My ramblings about all things technical

VCDX Spotlight: Frank Denneman

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Name: Frank Denneman

Twitter Handle: @frankdenneman

Blog URL:

Current Employer: VMware

VCDX #: 29

How did you get into using VMware?

During our VCDX sessions in Copenhagen we spoke about things in your life you would always remember. My reply was ; Seeing  Return of the Jedi in the cinema, the falling of the Berlin wall, 9/11 and witnessing vMotion in action for the first time.

I clearly remember my colleague screaming through the wall that separated our office. “Frank do you really want to see something cool?” As an MS exchange admin/architect responsible for a global spanning exchange infrastructure nothing really could impress me those days but  giving him the benefit of the doubt I walked over. Peter sitting there grinning like a madman, offered me a seat, because he thought it was better to sit down. He opened a dos prompt, triggered a continuous ping and showed the virtual infrastructure explaining the current location of the virtual machine. As he started to migrate the virtual machine he instructed me to keep tracking the continuous ping, after the one ping loss he explained the virtual machine was up and running on the other host and to prove me, he powered-down the ESX host. I just leaped out of my seat, said some words I cannot repeat online and was basically sold. I think we migrated the virtual machine all day long, inviting anyone who passed by our office to see the best show on earth. No explanation needed of course, but from that point I was hooked on virtualization and the rest is history.

What made you decide to do the VCDX?

The VCDX certification is the highest echelon of certification. That by itself fuelled my drive to get it. The way VCDX is structured by presenting to a panel and defending your decisions was very appealing to me, how crazy as it might sound. Being part of the first group of VCDX’es in the world outweighed the fact that I was going to be grilled by a panel containing Industry leading individuals.

How long did it take you to complete the whole VCDX journey?

It took me something like 6 months. I completed the VCDX enterprise and design exam in 2009 unfortunately I received the results of my VCDX design exam 2 days to late. That meant I couldn’t submit my session for the panels in Frankfurt in 2009 and defended my design 3 months later in Las Vegas in January 2010.

What advice would you give to people thinking of pursuing the VCDX accreditation?

The way I perceive VCDX is that it’s a validation of your skill-set as an architect. Through the years 2010 and 2011 I participated as a Panel member and seen many candidates. Usually the candidates that passed the exam were comfortable in having a dialog with the panel members. Being able to listen and respond to the question in such a way that the reply contained not only the answer but also explored the train of thought of the question itself. This usually is a product of having gone through multiple customer-facing projects as an architect. Helping the customer to understand how the product works and how certain features support with their business requirements or leverage or align with existing constraints. One often heard tip is to know your design. And this is really key! It doesn’t matter if your design you submitted is something you did 6 months ago, but you really need to know the details of the designs. The best advice I can give is know why you chosen for a specific setting but most of all understand why the other options of that particular setting did not align with your design. For example, understand why you selected port id load balancing on your vSwitch, but be ready to explain to the panel why IP-hash wasn’t a viable option for this particular design. Leaving out or disabling features to avoid discussing that technology does not work, for example if the requirements listed the customer was seeking for a high consolidation ratio \ high return of investment, then you better bring your A-game if your design list DRS as disabled. Another key is to know when you should leverage the whiteboard while explaining a certain configuration. Practice at home or at work drawing your diagrams such as storage layout or a vSwitch design, find a type of diagram that conveys the architecture and allows you to feel comfortable explaining it while drawing. I’ve seen many candidates trying to think about how to draw the architecture. This by itself should not decrease your score, but it cost a lot of time and believe me that is something you do not have when defending your design!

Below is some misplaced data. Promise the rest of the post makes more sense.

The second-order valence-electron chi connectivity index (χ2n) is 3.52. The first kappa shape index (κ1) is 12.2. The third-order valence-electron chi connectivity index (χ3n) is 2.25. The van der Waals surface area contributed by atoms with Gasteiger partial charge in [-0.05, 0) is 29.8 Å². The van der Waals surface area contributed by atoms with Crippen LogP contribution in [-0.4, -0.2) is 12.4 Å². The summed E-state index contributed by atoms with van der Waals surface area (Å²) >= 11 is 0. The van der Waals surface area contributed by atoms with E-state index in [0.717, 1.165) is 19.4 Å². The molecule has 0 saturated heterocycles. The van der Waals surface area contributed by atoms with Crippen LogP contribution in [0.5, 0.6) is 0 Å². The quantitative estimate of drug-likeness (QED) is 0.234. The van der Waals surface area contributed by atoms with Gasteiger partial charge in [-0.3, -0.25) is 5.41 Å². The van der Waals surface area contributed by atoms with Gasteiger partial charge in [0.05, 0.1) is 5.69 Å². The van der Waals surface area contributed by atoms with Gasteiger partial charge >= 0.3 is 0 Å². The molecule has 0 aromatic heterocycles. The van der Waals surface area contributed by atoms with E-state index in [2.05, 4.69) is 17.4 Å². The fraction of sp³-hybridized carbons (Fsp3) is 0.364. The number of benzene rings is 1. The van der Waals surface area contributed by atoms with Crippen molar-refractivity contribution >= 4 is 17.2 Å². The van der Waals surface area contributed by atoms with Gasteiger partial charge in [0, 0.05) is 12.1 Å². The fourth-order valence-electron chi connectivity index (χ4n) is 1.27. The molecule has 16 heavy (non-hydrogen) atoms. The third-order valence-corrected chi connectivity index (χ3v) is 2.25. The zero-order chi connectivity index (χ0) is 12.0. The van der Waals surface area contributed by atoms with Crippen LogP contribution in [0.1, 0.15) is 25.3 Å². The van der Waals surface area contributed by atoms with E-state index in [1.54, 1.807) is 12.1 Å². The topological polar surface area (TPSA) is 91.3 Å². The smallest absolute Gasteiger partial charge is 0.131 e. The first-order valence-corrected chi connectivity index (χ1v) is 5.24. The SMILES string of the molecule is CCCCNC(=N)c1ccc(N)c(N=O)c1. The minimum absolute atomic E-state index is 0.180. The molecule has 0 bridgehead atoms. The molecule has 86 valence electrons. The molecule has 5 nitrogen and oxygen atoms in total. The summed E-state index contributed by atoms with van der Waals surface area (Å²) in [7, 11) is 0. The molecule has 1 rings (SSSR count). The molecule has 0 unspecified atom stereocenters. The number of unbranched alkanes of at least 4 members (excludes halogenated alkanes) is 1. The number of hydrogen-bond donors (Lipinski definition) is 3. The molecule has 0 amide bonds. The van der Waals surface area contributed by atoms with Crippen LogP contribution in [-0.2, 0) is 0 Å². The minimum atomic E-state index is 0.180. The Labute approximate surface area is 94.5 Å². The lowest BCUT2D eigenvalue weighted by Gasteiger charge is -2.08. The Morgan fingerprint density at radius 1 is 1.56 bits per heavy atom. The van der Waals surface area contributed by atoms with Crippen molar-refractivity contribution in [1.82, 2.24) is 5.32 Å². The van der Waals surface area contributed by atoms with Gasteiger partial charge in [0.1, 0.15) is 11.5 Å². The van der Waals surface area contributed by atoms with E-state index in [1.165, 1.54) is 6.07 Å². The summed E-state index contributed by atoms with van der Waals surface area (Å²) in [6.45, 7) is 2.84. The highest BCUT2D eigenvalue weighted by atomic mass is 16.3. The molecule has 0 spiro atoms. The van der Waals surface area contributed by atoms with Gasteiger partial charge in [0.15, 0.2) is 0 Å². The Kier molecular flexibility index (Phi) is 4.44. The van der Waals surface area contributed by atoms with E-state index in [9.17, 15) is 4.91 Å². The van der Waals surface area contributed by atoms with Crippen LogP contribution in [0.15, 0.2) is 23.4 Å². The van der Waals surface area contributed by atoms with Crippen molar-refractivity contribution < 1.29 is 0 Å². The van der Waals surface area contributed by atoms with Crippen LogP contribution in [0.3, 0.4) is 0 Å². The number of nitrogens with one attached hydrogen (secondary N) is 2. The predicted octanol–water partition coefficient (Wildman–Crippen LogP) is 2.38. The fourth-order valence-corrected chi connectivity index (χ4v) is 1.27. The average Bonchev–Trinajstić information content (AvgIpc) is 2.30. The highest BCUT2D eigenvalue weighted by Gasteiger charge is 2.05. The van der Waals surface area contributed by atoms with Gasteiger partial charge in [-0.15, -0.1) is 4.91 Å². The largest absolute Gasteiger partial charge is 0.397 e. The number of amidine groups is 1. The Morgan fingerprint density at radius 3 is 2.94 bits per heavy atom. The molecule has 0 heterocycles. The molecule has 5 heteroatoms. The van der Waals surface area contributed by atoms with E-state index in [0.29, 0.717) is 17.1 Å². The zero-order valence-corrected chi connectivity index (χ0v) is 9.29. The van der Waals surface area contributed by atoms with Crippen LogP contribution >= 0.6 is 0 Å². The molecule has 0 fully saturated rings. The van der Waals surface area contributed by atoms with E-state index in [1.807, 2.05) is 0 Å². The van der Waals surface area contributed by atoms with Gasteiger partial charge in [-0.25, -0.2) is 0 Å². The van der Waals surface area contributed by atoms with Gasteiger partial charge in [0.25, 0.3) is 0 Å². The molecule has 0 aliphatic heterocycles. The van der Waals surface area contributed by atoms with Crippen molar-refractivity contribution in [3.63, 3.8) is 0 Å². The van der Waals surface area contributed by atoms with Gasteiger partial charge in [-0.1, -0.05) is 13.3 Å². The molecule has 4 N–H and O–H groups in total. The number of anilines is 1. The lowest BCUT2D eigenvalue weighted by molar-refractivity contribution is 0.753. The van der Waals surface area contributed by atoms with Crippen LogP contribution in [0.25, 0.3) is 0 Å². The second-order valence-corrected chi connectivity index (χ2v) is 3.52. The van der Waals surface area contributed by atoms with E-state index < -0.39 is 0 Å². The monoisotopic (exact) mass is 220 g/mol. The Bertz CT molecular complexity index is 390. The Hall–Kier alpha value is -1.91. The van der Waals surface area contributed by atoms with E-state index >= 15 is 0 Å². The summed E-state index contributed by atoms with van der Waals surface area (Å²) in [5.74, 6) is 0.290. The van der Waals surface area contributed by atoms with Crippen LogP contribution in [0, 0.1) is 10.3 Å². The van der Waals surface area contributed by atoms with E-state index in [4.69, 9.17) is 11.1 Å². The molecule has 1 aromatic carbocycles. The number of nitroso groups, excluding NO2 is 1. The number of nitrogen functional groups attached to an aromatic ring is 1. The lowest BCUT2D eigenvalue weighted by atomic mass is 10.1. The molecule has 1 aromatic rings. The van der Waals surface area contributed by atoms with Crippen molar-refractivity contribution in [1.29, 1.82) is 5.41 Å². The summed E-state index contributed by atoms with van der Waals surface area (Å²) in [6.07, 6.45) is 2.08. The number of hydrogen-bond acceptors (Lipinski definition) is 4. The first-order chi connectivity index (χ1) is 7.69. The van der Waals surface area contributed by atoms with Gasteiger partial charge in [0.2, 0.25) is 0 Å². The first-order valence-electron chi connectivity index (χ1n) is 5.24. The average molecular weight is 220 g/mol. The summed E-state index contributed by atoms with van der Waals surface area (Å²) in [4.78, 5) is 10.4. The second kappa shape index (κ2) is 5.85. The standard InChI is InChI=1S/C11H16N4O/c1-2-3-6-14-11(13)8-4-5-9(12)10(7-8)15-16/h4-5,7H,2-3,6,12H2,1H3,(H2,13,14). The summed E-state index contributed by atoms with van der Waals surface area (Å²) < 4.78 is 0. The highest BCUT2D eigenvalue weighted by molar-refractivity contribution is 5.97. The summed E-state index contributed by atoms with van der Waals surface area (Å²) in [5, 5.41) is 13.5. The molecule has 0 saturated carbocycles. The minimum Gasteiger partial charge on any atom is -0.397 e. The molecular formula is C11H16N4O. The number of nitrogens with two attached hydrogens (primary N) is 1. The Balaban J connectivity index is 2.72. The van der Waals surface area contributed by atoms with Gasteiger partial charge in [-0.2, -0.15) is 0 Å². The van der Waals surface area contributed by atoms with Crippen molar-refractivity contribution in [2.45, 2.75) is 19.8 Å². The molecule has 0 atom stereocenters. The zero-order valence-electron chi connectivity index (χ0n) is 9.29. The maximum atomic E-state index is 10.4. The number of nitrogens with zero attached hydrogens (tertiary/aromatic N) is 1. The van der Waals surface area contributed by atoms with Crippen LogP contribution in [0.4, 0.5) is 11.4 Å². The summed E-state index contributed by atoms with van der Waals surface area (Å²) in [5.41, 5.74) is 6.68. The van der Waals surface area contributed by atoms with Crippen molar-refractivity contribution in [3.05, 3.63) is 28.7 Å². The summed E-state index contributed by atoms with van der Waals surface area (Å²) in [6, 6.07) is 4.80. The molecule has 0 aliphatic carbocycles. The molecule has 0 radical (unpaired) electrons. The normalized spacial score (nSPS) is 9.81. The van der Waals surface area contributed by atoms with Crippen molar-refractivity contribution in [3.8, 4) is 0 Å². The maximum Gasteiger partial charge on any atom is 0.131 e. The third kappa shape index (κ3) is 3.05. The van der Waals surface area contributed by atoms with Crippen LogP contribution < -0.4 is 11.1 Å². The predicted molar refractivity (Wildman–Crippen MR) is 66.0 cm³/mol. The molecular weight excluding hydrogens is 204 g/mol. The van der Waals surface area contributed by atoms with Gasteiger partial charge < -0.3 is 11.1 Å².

If you could do the whole VCDX journey again what would you do differently?

To be honest, no. I took a design I worked on for many years, I know my design choices inside out. The presentation deck I prepared had all the key diagrams in the main part and contained every possible diagram as a backup slides. I dressed the part, fully suited up just as I did with customers, giving me the correct frame of mind and just enjoyed the journey. One last piece of advice I can give. Enjoy it, enjoy being there in front of the panel. Before you know you are out the door again and if you prepared well you never have to do it again.

Life after the VCDX?  How did your company respond?  Was it worth it?

I’m currently not pursuing any level of certification as it is not a requirement of my current role. Earning VCDX opened many doors for me and I even prioritized it over finalizing my thesis for my bachelor’s degree. Though it’s not the primary basis of my the evolvement of my career it certainly contributed to it.

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